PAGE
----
In infrared astronomy, the H band refers to an atmospheric transmission window centred on 1.65 micrometres with a Full width at half maximum of 0.35 micrometres  (in the near-infrared).
Infrared astronomy is the branch of astronomy and astrophysics that studies astronomical objects visible in infrared (IR) radiation. The wavelength of infrared light ranges from 0.75 to 300 micrometers. Infrared falls in between visible radiation, which ranges from 380 to 750 nanometers, and submillimeter waves.
The infrared atmospheric window is the overall dynamic property of the earth's atmosphere, taken as a whole at each place and occasion of interest, that lets some infrared radiation from the cloud tops and land-sea surface pass directly to space without intermediate absorption and re-emission, and thus without heating the atmosphere. It cannot be defined simply as a part or set of parts of the electromagnetic spectrum, because the spectral composition of window radiation varies greatly with varying local environmental conditions, such as water vapour content and land-sea surface temperature, and because few or no parts of the spectrum are simply not absorbed at all, and because some of the diffuse radiation is passing nearly vertically upwards and some is passing nearly horizontally. A large gap in the absorption spectrum of water vapor, the main greenhouse gas, is most important in the dynamics of the window. Other gases, especially carbon dioxide and ozone, partly block transmission.
Full width at half maximum (FWHM) is an expression of the extent of function given by the difference between the two extreme values of the independent variable at which the dependent variable is equal to half of its maximum value. In other words, it is the width of a spectrum curve measured between those points on the y-axis which are half the maximum amplitude.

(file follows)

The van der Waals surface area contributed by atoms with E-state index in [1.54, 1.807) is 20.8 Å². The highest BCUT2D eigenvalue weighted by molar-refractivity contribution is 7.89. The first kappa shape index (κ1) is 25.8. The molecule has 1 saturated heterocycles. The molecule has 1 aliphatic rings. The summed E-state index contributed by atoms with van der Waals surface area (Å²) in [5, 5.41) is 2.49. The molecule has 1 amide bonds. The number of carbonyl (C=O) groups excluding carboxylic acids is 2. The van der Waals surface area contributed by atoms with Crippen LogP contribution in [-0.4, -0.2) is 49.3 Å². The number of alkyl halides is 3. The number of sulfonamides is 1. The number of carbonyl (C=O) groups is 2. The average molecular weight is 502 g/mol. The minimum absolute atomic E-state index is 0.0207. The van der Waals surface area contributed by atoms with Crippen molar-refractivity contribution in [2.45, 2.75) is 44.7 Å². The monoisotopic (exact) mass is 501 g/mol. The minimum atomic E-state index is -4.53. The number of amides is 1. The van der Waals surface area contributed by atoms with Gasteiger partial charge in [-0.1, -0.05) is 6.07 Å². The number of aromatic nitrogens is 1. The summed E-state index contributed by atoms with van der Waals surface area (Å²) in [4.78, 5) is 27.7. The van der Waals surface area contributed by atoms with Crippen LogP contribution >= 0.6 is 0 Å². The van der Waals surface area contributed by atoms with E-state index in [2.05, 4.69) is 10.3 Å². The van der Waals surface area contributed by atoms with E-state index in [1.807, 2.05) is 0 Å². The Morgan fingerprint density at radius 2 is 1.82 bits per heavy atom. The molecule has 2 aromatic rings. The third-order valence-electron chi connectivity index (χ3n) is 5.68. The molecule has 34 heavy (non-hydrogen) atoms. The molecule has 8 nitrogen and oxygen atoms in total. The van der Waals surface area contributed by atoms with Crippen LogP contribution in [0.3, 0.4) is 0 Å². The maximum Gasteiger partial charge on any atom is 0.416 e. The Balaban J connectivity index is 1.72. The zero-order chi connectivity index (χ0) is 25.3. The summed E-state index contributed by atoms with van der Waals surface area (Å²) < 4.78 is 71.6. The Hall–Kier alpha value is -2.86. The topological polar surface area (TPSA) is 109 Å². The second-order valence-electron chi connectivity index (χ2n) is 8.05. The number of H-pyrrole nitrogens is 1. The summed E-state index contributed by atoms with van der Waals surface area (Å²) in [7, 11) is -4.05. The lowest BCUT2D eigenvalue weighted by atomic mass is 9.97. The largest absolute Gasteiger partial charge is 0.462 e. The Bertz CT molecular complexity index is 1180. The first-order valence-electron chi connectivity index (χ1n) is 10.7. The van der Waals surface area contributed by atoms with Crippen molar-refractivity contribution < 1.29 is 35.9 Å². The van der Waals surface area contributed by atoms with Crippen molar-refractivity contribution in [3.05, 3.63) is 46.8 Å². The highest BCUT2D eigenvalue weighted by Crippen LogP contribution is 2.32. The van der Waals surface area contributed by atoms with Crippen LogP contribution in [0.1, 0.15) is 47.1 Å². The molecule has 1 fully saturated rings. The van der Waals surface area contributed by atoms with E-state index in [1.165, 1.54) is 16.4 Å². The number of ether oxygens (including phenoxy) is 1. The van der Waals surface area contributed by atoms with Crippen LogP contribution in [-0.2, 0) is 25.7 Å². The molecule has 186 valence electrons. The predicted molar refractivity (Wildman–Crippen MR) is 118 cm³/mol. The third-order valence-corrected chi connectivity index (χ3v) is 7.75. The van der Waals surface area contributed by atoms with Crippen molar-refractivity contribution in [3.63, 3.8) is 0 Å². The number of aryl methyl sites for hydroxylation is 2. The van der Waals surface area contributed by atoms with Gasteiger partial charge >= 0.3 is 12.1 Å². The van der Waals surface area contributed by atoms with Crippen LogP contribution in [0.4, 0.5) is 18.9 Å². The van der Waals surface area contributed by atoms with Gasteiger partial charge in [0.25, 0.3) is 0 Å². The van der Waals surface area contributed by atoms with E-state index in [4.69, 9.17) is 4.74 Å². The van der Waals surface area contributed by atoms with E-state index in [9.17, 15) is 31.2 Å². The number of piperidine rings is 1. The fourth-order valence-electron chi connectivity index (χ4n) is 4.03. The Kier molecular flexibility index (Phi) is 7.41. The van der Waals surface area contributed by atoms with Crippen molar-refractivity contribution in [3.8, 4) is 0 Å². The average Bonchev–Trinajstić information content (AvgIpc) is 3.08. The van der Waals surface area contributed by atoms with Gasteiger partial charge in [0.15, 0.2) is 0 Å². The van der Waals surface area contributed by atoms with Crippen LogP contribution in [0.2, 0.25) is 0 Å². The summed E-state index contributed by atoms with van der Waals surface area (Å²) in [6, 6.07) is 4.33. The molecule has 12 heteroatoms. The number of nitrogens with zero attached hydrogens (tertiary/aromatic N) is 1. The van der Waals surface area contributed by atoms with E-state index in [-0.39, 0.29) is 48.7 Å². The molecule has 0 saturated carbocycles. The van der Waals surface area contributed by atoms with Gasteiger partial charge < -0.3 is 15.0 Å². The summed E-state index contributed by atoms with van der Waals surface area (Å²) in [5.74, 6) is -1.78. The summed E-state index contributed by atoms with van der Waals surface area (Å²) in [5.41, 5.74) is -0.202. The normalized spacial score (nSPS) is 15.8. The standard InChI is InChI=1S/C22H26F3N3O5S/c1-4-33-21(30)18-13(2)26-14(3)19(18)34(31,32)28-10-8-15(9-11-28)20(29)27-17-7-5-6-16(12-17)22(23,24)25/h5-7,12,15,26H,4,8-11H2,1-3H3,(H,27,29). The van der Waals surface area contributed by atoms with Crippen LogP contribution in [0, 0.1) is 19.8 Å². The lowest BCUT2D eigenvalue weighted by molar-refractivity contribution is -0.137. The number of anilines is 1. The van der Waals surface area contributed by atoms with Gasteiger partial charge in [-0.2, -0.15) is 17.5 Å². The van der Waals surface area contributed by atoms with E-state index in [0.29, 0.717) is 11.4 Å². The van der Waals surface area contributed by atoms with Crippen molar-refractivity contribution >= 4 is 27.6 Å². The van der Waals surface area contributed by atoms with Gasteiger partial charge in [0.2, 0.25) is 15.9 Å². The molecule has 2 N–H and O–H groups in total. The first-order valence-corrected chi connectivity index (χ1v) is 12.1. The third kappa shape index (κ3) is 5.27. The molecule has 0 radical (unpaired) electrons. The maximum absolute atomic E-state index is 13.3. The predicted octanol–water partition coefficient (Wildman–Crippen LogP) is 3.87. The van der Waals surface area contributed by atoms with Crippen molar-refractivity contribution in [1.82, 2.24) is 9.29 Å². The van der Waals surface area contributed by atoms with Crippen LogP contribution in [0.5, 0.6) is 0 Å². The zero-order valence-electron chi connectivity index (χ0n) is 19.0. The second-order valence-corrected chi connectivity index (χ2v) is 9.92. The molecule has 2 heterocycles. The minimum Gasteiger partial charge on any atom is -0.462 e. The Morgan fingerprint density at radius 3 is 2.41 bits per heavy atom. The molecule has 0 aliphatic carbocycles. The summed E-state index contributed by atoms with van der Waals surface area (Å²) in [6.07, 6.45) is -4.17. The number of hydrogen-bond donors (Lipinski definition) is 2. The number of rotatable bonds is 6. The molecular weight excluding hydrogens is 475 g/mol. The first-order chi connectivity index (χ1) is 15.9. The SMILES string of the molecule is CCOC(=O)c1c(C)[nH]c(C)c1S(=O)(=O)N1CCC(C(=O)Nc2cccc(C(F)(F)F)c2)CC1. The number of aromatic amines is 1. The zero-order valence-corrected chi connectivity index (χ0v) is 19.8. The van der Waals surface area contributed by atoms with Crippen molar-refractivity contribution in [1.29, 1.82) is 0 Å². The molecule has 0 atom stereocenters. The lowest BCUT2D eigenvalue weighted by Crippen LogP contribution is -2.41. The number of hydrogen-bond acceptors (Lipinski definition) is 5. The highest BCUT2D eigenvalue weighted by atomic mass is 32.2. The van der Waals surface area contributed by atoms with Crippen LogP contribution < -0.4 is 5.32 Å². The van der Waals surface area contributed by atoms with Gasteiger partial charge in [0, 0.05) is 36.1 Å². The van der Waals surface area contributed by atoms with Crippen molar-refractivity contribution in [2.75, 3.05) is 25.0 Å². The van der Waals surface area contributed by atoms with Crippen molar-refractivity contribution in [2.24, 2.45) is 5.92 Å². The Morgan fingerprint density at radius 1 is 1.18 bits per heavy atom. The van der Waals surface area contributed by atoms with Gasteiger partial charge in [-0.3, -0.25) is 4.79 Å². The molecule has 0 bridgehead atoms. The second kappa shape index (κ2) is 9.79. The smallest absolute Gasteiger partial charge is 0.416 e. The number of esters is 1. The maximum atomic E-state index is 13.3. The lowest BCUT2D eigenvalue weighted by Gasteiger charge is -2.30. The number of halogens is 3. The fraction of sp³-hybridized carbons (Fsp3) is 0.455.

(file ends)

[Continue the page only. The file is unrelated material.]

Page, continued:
The micrometre or micrometer, also commonly known by the previous name micron, is an SI derived unit of length equalling 1×10−6 metre ; that is, one millionth of a metre.
Zodiacal light is a faint, diffuse, and roughly triangular white glow that is visible in the night sky and appears to extend from the Sun's direction and along the zodiac, straddling the ecliptic. Sunlight scattered by interplanetary dust causes this phenomenon. Zodiacal light is best seen during twilight after sunset in spring and before sunrise in autumn, when the zodiac is at a steep angle to the horizon. However, the glow is so faint that moonlight and/or light pollution outshine it, rendering it invisible.
A dark nebula or absorption nebula is a type of interstellar cloud that is so dense that it obscures the light from objects behind it, such as background stars and emission or reflection nebulae. The extinction of the light is caused by interstellar dust grains located in the coldest, densest parts of larger molecular clouds. Clusters and large complexes of dark nebulae are associated with Giant Molecular Clouds. Isolated small dark nebulae are called Bok globules. Like other interstellar dust or material, things it obscures are only visible using radio waves in radio astronomy or infrared in infrared astronomy.
UKIRT, the United Kingdom Infra-Red Telescope, is a 3.8 metre (150 inch) infrared reflecting telescope, the second largest dedicated infrared telescope in the world. Until 2014 it was operated by the Joint Astronomy Centre in Hilo and located on Mauna Kea, Hawai'i as part of Mauna Kea Observatory. It was owned by the United Kingdom Science and Technology Facilities Council. UKIRT is currently being funded by NASA and operated under scientific cooperation between Lockheed Martin Advanced Technology Center, the University of Hawaii, and the U. S. Naval Observatory. The telescope is set to be decommissioned after completion of the Thirty Meter Telescope as part of the Mauna Kea Comprehensive Management Plan.
The Infrared Space Observatory (ISO) was a space telescope for infrared light designed and operated by the European Space Agency (ESA), in cooperation with ISAS and NASA. The ISO was designed to study infrared light at wavelengths of 2.5 to 240 micrometres.